Thinking about building a hidden room?
How to build a hidden room.
The homes of many rich, famous people have a secret hidden within them. Somewhere, in the depths of the home, is a secure room to which the residents can retreat in the event of a home invasion or violent intruder. A safe room was carved into the original house plan, and many of these are state of the art. Features might include a bank of monitors for viewing what’s going on outside the room, a small kitchenette, comfortable furnishings, fresh air venting, and a hardened communications system. These expertly designed rooms can cost tens of thousands of dollars, but you don’t have to be a movie star or a multi-millionaire to build your own version of a safe room. Even the most humble home or apartment can have on a place to which vulnerable family members can retreat if they are under threat.
Why should you have a safe room?
Some folks may read this and think to themselves, “I don’t need a safe room when I have my 12 gauge shotgun and my 9 mm. That’s just running away.”
I completely understand your point. Most of the people who read prepping and survival sites are not of a “retreat” mentality. But, if a gang of 12 thugs (possibly wearing badges) kicks down your door, how likely are you to shoot every single one of them before someone gets off a lucky shot and hits you? Hint: If you aren’t tactically trained, the likelihood of this is pretty slim.
Here’s another reason: do you have vulnerable family members in the house? Children? A spouse or elderly relative? Someone who just isn’t a fighter? Even if you intend to engage, you may have people in the home who are not willing or able to do so, and it will be better for you if they are safely out of the way.
A safe room is honestly just another prep. It doesn’t mean you are cowardly. It means you are ready for a variety of scenarios and that the safety of your family is paramount. It is a layer of protection that allows vulnerable people to retreat until help arrives.
Here’s a perk: another great use for your safe room is that you can stash your valuables there. Most break-ins occur when you aren’t home. If your valuables are locked away, a random tweaker searching for things to sell to support his habit is not going to be able to access your important papers, your fine jewelry, your firearms, or your most prized possessions.
Retreating to your safe room
When you retreat to your safe room, you have one goal: to end any possibility of interaction with an unwelcome person. Please don’t call it a panic room. That indicates that you are a scared victim. You are retreating to a safer location because you don’t intend to be a victim. In a military gun battle, do soldiers move behind sandbags or into trenches? Of course. They want to limit the likelihood of being shot or otherwise injured. You may or may not be a trained soldier, but your goal is the same. It is to avoid being injured by a person who may be intent on injuring you.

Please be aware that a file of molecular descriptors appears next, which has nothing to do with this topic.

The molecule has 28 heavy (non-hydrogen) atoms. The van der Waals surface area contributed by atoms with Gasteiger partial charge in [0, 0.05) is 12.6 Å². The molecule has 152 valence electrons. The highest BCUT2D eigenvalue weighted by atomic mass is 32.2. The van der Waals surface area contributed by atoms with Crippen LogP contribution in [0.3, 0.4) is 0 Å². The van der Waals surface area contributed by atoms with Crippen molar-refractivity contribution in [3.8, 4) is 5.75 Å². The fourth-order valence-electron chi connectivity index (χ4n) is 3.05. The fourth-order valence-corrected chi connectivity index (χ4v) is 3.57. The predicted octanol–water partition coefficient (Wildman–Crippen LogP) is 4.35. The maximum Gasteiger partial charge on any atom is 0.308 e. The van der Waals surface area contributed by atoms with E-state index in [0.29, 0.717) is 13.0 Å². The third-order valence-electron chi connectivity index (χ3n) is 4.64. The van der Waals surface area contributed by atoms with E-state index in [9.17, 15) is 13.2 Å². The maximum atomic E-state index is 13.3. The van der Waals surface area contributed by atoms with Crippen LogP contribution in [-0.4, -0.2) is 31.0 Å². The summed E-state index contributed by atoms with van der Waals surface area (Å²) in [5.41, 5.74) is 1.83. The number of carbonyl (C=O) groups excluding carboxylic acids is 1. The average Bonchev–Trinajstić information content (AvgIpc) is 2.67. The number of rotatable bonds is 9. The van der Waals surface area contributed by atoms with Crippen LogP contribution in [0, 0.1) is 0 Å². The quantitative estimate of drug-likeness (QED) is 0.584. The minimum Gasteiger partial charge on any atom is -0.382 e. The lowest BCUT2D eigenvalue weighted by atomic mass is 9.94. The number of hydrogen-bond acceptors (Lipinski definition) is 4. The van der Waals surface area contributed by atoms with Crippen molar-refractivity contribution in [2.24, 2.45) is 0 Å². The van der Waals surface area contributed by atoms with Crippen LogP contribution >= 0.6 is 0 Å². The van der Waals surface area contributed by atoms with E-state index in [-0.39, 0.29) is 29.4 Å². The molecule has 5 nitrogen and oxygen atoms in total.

A safe room is not a bunker. You probably aren’t going to be holed up in there for days during a stand-off. It is a point of retreat until help arrives.
The #1 rule of the safe room: DO NOT LEAVE IT UNTIL YOU ARE SAFE AND YOUR HOME HAS BEEN CLEARED. NOT FOR ANY REASON. A criminal will threaten, cajole, manipulate, and bully to try to make you come out. DON’T DO IT.
We’ve often talked about the importance of having a plan (as well as a few back-up plans) and running practice drills. A safe room is no different. All family members that are physically able should be able to quickly access the room. If you have several people in your household, you might want to put a keypad access on the door to the safe room so that whoever has retreated first is safely locked in without worrying about admitting the other family members.
Map out as many different ways as possible to get to the safe room from various locations in the house. This is a great time to get the kids involved, because children are explorers by nature. They may know routes that you had never even considered. Practice, practice, practice. Run timed drills and make a game out of how quickly all family members can get to the safe room and get the door secured.
Of course, the success of moving quickly to your safe room rests upon being alerted that someone is in your home. You should have security measures in place that let you know that the home has been breached: